The global buzzword now is green shoots, or recovery. If that’s the case, we should be wary of the green creepers that accompany it—inflation.
Looking at India’s headline inflation number, the Wholesale Price Index (WPI), it is hard to imagine that there is anything of concern. WPI inflation, last at 0.13%, is hitting 30-year lows these days. But that’s the year-on-year number usually reported: WPI for three months ending May has gone up 2.1%; food itself is up 4.7%. Yes, that’s a reminder of how inaccurately India measures inflation. But that’s the least of our problems for now.
Illustration: Jayachandran / Mint
For a fiscal year where the Reserve Bank of India (RBI) has estimated growth in the broad money supply—what economists call M3—at 17%, the last month shows an annualized growth of at least 20%. Closer home, prices may soon start pinching: A June HSBC report estimates that by the end of the year, oil price inflation will be at 66% and food at 24%. That’s a tax that eats away household incomes and savings, particularly for the poor.
Global crude oil, one of the biggest culprits behind inflationary pressures, recently breached the $70 mark. This, along with food, was the culprit last time too; WPI inflation rose to at least 12% last year in August. But just a year before that it was at fairly benign levels. So what explains this roller coaster?
The financial crisis may have made monetarism—the theory that holds important changes in the money supply—unfashionable in policy circles, but it’s worthwhile to recall Milton Friedman’s adage: Inflation is always and everywhere a monetary phenomenon. The US Federal Reserve kept its policy rate low for much of this decade. Now, it has even started quantitative easing, or directly buying financial assets; in March, it increased the size of its balance sheet by at least $1 trillion. Similarly, the European Central Bank lowered one of its rates to an all-time low in April.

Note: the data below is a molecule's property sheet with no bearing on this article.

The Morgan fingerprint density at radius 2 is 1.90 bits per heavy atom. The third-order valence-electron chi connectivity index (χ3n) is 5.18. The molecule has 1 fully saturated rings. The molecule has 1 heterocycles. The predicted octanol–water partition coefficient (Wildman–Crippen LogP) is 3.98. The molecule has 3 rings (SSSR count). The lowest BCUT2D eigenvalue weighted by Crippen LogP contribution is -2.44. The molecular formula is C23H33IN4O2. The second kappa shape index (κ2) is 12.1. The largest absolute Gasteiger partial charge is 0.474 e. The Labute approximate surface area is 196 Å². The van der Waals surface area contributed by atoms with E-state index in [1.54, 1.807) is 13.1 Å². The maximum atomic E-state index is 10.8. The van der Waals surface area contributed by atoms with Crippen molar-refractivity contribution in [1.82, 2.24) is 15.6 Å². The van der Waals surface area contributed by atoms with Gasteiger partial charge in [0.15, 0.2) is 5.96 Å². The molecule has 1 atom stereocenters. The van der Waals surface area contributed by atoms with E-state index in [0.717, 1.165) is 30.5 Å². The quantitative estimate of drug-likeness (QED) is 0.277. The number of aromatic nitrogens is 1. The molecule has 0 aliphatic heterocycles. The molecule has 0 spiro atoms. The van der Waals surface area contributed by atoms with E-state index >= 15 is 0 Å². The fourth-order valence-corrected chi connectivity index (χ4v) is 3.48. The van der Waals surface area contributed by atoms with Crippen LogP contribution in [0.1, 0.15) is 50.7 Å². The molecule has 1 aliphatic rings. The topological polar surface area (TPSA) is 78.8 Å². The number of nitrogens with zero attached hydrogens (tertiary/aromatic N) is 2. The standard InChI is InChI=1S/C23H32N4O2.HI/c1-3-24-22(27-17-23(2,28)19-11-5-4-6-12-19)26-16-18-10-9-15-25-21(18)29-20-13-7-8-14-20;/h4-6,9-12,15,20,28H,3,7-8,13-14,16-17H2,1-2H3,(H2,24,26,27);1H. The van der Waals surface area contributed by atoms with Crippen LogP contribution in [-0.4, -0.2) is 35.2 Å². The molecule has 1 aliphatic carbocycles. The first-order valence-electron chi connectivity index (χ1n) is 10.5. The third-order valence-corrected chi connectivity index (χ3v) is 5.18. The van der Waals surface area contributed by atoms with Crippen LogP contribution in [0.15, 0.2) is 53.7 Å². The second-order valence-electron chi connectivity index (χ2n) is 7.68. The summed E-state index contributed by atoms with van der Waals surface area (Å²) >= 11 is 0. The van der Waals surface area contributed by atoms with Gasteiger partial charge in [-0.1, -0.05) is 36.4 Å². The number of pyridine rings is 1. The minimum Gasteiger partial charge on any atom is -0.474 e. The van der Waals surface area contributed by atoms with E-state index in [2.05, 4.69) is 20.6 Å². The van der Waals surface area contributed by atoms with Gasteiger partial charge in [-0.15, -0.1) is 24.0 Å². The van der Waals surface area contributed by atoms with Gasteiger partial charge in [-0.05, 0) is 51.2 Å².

With central banks around the world pumping cash, it is little surprise that it has once again made its way into India. Add to that recent signs that India’s industrial output is improving, and we’re left with both ample cash and increasing demand at hand—the recipe for inflation.
What will Indian monetary authorities do about this? RBI governor D. Subbarao indicated last month that the bank might start thinking about reversing the “expansionary” policies it has been engaged in since October. It’s not our case that the economy is out of the woods; but reviewing this newfound inflation is necessary, lest it mar India’s recovery from the slowdown.
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